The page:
Blanchard Springs Caverns tour re-routed | Arkansas Blog

Blanchard Springs Caverns tour re-routed

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The Forest Service says some loose ceiling rock in the Blanchard Springs Caverns has forced some changes in a tour route at the popular site near Fifty-six while safety is reviewed.

A full rundown follows:

FIFTY-SIX, Ark. – A routine geologic inspection has revealed a potential safety hazard in at least two areas at Blanchard Springs Caverns, prompting Ozark-St. Francis National Forests officials to temporarily reroute a popular tour route. Tours will continue along the rerouted path while experts determine if action is needed.

“We routinely monitor and inspect the Caverns, particularly public areas where our visitors and employees are likely to be,” said District Ranger Jim McCoy. “If there’s ever a question of safety, we err on the side of caution. The safety of our visitors and employees is always going to be priority one.”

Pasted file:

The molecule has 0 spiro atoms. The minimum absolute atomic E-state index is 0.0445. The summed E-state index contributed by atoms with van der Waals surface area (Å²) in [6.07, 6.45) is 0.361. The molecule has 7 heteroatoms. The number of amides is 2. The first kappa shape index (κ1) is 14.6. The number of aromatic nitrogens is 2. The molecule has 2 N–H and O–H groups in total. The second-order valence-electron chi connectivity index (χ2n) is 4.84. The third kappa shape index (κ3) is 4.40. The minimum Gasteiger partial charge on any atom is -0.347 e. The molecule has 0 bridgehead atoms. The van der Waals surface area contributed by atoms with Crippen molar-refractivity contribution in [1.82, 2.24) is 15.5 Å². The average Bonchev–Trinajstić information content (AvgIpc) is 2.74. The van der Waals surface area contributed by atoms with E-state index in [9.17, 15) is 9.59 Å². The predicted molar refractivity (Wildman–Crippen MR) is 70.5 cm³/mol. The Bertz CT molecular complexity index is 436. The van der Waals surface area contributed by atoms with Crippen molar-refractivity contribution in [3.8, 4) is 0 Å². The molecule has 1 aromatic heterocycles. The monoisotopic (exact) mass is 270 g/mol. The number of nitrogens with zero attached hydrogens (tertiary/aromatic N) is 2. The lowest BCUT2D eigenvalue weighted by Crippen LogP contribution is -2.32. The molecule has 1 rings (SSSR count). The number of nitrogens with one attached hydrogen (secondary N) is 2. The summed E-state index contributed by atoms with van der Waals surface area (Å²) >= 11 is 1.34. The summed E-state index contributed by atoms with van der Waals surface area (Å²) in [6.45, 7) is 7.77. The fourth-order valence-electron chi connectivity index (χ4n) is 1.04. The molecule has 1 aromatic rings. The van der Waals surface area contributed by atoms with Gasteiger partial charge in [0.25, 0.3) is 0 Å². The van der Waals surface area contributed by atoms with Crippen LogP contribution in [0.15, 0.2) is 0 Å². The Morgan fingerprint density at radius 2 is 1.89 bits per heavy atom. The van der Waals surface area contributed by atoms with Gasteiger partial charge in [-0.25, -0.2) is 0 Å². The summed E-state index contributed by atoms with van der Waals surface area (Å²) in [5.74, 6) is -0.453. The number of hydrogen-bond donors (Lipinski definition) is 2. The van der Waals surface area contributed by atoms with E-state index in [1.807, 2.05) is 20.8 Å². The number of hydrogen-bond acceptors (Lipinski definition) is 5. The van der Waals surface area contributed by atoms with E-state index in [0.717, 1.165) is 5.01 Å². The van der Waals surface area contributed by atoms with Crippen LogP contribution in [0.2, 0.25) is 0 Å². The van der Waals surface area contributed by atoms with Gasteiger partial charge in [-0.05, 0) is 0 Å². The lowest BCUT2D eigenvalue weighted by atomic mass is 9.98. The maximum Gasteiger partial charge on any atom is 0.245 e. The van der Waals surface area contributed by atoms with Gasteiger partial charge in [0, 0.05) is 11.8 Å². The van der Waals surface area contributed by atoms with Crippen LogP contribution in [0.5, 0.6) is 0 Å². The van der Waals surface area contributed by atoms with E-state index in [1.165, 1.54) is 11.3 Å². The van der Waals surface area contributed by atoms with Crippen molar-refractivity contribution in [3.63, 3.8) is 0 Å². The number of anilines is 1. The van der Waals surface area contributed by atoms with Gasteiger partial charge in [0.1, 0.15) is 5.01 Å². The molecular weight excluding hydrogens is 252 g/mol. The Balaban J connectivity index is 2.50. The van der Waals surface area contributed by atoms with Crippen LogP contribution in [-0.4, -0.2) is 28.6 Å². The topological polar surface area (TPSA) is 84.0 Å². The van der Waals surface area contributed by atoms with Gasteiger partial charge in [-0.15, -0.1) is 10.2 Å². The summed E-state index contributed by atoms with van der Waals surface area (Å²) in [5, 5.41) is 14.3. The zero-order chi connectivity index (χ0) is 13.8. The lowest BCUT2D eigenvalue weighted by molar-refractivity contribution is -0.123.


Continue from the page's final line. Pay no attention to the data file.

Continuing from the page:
The most recent routine inspection revealed that two areas within the cave system were flagged for potentially loose ceiling rock overhead. One area was along the natural route of the wild cave tour. Managers were able to make a minor change to the route to solve the problem. If deemed a hazard, the second area could require removal of a large section of rock from a manmade tunnel before normal tour routes will be reinstated.

“The ceiling rock in question is in the tunnel where visitors exit the elevator to enter the cave,” said McCoy. “This is the way we typically enter into the cave, but there is no way to use the elevator to descend into the cave without being exposed to this hazard. Our option for now is just to start and end at the same point.”

Visitors will be bussed from the Visitor Center to the exit to begin the tour, avoiding the elevator area. Cave officials have developed a temporary route that is about the same length as the Dripstone Trail and will retain the educational and inspirational characteristics of the living Cavern. Two experienced guides will accompany each tour. Cave guides are equipped with lights and are highly familiar with the entrances and exits throughout the cave system.

“Mining experts will be in the cave this week to look at the issues we’ve identified and help us develop a plan of action, if one is needed,” he said. “It’s important to us to be able to get these tours back to normal, but we won’t compromise safety.”

The remainder of the annual inspection report found Blanchard Springs Caverns to be incredibly stable. For more information on Blanchard Springs Caverns, log on to http://fs.usda.gov/osfnf or call (870) 757-2211. 



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